Collective intelligence, facilitated by information technology or manual techniques, refers to the collective insight of groups working on a task and has the potential to generate more accurate information or decisions than individuals can make alone. This concept is gaining traction in healthcare and has potential in enhancing diagnostic accuracy. We aim to characterize the current state of research with respect to collective intelligence in medical decision-making and describe a framework for diverse studies in this topic.
For this systematic scoping review, we conducted a systematic search for published literature using PubMed, Embase, Web of Science, and CINAHL on August 8, 2017. We included studies that combined the insights of two or more medical experts to make decisions related to patient care. Studies that examined medical decisions such as diagnosis, treatment, and management in the context of an actual or theoretical patient case were included. We include studies of complex medical decision-making rather than identification of a visual finding, as in radiology or pathology. We differentiate between medical decisions, in which synthesis of multiple types of information is required overtime, and studies of radiological scans or pathological specimens, in which objective identification of a visual finding is performed. Two reviewers performed article screening, data extraction, and final inclusion for analysis.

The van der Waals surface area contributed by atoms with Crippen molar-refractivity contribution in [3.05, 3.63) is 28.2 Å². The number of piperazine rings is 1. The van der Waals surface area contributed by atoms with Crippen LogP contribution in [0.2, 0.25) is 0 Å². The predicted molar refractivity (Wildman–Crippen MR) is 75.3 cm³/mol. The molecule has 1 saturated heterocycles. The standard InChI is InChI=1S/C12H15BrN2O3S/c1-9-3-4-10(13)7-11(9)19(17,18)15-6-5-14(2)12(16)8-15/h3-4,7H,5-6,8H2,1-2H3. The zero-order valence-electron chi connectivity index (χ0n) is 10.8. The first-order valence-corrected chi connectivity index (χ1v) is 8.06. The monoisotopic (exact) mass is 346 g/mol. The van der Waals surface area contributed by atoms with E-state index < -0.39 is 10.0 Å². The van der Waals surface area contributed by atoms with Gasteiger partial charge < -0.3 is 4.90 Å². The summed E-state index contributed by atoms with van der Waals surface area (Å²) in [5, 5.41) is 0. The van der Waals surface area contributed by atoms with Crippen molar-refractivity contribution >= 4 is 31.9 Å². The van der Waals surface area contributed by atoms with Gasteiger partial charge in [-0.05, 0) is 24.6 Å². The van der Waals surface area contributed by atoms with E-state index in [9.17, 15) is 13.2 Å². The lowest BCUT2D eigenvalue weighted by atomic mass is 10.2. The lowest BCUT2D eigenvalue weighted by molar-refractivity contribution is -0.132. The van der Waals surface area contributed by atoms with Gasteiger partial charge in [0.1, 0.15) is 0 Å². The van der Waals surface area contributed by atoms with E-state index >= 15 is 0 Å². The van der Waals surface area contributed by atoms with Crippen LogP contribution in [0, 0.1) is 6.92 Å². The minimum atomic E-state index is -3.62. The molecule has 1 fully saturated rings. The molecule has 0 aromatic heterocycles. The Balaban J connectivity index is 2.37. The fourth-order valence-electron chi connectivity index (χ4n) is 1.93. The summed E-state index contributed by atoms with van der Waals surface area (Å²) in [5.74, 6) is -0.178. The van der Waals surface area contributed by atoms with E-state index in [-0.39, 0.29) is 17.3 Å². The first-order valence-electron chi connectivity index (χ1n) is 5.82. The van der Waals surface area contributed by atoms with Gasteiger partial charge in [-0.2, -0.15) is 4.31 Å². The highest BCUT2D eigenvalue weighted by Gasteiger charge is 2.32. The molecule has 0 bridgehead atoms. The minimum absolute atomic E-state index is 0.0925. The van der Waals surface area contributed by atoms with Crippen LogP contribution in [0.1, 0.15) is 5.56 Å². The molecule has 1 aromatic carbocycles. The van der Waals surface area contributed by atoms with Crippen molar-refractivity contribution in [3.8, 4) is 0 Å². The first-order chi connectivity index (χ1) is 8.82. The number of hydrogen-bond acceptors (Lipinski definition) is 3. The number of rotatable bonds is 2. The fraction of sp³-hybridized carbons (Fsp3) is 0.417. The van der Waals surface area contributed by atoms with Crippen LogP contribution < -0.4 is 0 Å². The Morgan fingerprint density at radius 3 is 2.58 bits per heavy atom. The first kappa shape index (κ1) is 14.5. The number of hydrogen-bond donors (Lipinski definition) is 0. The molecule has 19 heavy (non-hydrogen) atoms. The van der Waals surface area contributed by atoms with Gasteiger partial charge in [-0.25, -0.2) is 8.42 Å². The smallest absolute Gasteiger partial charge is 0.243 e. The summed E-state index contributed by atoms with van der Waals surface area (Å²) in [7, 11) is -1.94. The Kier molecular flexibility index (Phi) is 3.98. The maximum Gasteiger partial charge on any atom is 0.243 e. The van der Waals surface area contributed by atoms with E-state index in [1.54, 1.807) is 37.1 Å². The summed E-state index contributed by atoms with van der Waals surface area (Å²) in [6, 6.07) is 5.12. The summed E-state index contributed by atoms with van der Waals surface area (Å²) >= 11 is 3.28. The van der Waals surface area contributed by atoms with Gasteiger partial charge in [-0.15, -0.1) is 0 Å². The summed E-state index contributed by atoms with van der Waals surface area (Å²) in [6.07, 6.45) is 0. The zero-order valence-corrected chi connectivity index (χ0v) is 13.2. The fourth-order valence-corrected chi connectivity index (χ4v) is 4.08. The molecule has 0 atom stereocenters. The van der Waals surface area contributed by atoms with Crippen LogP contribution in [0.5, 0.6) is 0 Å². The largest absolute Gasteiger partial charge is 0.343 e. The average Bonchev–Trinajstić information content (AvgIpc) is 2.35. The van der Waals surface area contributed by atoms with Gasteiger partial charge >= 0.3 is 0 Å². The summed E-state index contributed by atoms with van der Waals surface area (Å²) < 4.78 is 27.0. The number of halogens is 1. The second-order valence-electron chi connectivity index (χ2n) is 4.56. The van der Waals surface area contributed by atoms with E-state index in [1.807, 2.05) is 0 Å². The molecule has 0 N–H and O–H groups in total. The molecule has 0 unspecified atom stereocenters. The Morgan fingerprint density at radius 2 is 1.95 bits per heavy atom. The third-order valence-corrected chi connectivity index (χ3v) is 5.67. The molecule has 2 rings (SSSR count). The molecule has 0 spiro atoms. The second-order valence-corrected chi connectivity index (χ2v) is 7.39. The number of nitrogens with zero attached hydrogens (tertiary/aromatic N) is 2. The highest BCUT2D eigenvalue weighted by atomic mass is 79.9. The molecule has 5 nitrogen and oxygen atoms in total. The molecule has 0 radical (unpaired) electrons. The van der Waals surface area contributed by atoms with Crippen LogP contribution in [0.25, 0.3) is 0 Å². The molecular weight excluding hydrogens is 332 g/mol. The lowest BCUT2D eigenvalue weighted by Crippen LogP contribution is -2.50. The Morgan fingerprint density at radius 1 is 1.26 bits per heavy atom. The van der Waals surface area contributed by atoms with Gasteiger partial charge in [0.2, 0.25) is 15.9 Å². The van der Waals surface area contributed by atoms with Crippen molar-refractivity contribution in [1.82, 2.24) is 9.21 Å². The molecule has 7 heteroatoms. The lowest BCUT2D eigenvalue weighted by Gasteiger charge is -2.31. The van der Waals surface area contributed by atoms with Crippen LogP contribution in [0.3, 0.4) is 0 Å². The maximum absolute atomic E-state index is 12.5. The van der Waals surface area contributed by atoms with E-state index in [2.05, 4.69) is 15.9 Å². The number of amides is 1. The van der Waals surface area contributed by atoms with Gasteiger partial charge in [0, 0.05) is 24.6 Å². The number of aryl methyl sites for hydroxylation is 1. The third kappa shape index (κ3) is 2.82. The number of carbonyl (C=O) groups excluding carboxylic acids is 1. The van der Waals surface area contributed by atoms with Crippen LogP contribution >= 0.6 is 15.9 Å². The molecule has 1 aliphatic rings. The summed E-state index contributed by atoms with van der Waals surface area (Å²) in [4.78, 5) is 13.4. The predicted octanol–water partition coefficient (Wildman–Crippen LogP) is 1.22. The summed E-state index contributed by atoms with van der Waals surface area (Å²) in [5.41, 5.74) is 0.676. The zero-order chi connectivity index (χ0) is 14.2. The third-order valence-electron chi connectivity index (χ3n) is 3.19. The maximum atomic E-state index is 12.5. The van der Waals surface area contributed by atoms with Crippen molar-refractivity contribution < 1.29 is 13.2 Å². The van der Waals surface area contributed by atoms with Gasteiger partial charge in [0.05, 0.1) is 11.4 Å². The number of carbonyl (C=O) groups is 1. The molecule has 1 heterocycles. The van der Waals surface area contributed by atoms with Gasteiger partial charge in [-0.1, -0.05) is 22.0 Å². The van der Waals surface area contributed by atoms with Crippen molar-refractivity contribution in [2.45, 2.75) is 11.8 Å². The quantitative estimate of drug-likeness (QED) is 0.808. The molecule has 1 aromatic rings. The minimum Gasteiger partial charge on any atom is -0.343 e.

Of 3303 original articles, 15 were included. Each study examined the medical decisions of two or more individuals; however, studies were heterogeneous in their methods and outcomes. We present a framework to characterize these diverse studies, and future investigations, based on how they operationalize collective intelligence for medical decision-making: 1) how the initial decision task was completed (group vs. individual), 2) how opinions were synthesized (information technology vs. manual vs. in-person), and 3) the availability of collective intelligence to participants.
Collective intelligence in medical decision-making is gaining popularity to advance medical decision-making and holds promise to improve patient outcomes. However, heterogeneous methods and outcomes make it difficult to assess the utility of collective intelligence approaches across settings and studies. A better understanding of collective intelligence and its applications to medicine may improve medical decision-making.